Let's talk, for a moment, about childcare.
It's a topic that I've meant to discuss for a while, and certainly I addressed it a little bit in my book, but as a family with two parents who work long variable hours outside of the home full-time, our childcare issues fall into a specific subset. That is to say, without putting too fine a point on it, that we are utterly, utterly dependent on full-time, reliable childcare in order to function day-to-day. Neither Joe nor I work part-time or any kind of variable/abbreviated hours. We both work in the OR, which means we invariably leave home before sunrise, before the kids wake up. We both take overnight call on a rotating basis. This is not to be self-congratulatory or masochistic, and does not make us better or worse parents (though I'm sure there are those that would argue each side), it's just the life we lead and we've found a solution that works best for us.
However, before I get into the specifics of childcare, let me say first that none of this could work without an equal, fully-invested partner in parenting. Joe and I had Cal early on in our medical residencies. We were both at a critical point in our training, and both of us had responsibilities to our jobs and our patients that were equivalent and inarguably important. So we've always, always, always viewed the division on parenting responsibility 50-50. There were some minor variances here and there (for example: more difficult rotations month-to-month, the fact that Joe never got post-call days off but occasionally would get to leave for work later than I did, etc.) but on the whole, from the moment we first became parents, it's been right down the line. We make sure one of us is always home every single night--if we need to, we'll trade call or make pre-emptive schedule requests to ensure that this is the case. If I'm going to be home late, Joe tries to get out earlier. If Joe has a journal article that he's getting ready to submit, I watch the kids. We both have demanding jobs but this obviously doesn't make parenthood itself any less so, therefore when it comes to childcare, we've always been of the philosophy that "if you can't do it, I'll try to do it" and vice versa.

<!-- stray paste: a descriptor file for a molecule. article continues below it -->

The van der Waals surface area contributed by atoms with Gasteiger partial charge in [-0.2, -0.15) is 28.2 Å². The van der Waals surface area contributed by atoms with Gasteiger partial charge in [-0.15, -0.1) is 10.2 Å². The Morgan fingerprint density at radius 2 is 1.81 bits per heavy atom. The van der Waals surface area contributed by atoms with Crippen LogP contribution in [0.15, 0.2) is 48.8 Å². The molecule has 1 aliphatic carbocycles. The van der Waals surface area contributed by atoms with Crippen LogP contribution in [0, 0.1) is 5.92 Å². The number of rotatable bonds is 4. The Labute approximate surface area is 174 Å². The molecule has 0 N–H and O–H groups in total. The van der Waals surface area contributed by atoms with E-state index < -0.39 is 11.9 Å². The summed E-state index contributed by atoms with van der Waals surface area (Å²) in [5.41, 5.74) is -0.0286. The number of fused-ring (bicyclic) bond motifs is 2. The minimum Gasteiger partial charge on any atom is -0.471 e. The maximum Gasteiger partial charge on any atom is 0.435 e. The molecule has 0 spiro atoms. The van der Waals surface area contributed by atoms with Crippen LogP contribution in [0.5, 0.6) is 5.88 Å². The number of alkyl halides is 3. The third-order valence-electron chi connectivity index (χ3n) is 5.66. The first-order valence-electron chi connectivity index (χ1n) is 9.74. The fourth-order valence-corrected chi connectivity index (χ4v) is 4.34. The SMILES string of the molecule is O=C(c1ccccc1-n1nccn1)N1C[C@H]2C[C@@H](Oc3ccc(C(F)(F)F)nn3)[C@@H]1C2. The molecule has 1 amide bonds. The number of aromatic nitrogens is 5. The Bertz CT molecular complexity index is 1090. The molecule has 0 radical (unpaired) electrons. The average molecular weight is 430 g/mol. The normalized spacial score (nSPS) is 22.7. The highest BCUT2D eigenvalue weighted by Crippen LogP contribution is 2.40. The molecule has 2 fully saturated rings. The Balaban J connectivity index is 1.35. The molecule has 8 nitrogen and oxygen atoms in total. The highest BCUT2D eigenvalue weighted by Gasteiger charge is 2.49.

However, the fact is that both of us work all day on most days, and as such, we need to have a childcare solution to cover those working hours. What we have, and what we have always had, is a full-time nanny. I know this is a bad word for some people, and I can almost hear the squelching sound from the pile of shit that I am stepping in by telling you that I choose to practice medicine full-time and employ a nanny, but there it is. We pay someone to watch our kids during the day so that we can go to work.
In residency, it was unavoidable. We were in New York at the time, but having family members take care of the baby was not an option (both of my parents are also physicians that work full-time, and besides, they did not want nor should they have felt obligated to drop their practices in order to take care of their grandchild--they worked full time even while raising their own kids, after all; and Joe's parents, while both retired, live in Ohio). We also had the kinds of jobs that were not amenable to a daycare-type solution. I know that some dual-resident families make daycare work for them, but like I mentioned before, Joe and I both have OR-based specialties, and as such, we were both expected to be at work well before most daycare centers opened--and yes, this includes the hospital-based daycare at Columbia. So we hired someone to come to our house, take care of the baby, and stay with him until one of us got home in the evenings.